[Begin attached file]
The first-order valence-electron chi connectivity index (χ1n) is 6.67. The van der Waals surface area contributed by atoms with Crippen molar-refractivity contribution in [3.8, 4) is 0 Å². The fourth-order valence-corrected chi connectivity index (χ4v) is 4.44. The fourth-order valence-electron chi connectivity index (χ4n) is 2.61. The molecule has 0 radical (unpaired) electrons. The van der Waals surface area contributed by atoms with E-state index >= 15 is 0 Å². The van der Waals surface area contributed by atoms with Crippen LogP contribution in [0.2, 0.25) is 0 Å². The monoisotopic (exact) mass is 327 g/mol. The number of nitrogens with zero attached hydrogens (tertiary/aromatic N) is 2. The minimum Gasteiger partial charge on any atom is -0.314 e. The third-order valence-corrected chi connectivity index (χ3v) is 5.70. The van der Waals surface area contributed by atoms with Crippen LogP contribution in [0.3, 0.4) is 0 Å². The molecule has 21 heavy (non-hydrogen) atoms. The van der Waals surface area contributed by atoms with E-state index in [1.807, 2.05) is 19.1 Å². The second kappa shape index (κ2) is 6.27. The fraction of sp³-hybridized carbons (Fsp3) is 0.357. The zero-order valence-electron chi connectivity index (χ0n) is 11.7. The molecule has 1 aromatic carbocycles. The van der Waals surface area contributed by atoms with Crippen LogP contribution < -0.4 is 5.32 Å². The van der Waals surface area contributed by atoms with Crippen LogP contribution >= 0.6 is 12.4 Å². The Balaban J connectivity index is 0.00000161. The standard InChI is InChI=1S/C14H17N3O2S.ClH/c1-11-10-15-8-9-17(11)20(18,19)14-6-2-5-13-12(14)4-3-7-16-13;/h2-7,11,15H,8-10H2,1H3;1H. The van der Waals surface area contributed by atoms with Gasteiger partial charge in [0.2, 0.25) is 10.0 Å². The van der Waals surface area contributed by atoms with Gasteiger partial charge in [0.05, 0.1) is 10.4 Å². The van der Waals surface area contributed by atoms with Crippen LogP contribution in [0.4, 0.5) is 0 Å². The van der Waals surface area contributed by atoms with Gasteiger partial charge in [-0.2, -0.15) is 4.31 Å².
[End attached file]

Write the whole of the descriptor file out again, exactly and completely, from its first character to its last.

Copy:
The first-order valence-electron chi connectivity index (χ1n) is 6.67. The van der Waals surface area contributed by atoms with Crippen molar-refractivity contribution in [3.8, 4) is 0 Å². The fourth-order valence-corrected chi connectivity index (χ4v) is 4.44. The fourth-order valence-electron chi connectivity index (χ4n) is 2.61. The molecule has 0 radical (unpaired) electrons. The van der Waals surface area contributed by atoms with E-state index >= 15 is 0 Å². The van der Waals surface area contributed by atoms with Crippen LogP contribution in [0.2, 0.25) is 0 Å². The monoisotopic (exact) mass is 327 g/mol. The number of nitrogens with zero attached hydrogens (tertiary/aromatic N) is 2. The minimum Gasteiger partial charge on any atom is -0.314 e. The third-order valence-corrected chi connectivity index (χ3v) is 5.70. The van der Waals surface area contributed by atoms with Crippen LogP contribution in [0.3, 0.4) is 0 Å². The molecule has 21 heavy (non-hydrogen) atoms. The van der Waals surface area contributed by atoms with E-state index in [1.807, 2.05) is 19.1 Å². The second kappa shape index (κ2) is 6.27. The fraction of sp³-hybridized carbons (Fsp3) is 0.357. The zero-order valence-electron chi connectivity index (χ0n) is 11.7. The molecule has 1 aromatic carbocycles. The van der Waals surface area contributed by atoms with Crippen LogP contribution < -0.4 is 5.32 Å². The van der Waals surface area contributed by atoms with Crippen LogP contribution >= 0.6 is 12.4 Å². The Balaban J connectivity index is 0.00000161. The standard InChI is InChI=1S/C14H17N3O2S.ClH/c1-11-10-15-8-9-17(11)20(18,19)14-6-2-5-13-12(14)4-3-7-16-13;/h2-7,11,15H,8-10H2,1H3;1H. The van der Waals surface area contributed by atoms with Gasteiger partial charge in [0.2, 0.25) is 10.0 Å². The van der Waals surface area contributed by atoms with Gasteiger partial charge in [0.05, 0.1) is 10.4 Å². The van der Waals surface area contributed by atoms with Crippen LogP contribution in [0.4, 0.5) is 0 Å². The van der Waals surface area contributed by atoms with Gasteiger partial charge in [-0.2, -0.15) is 4.31 Å².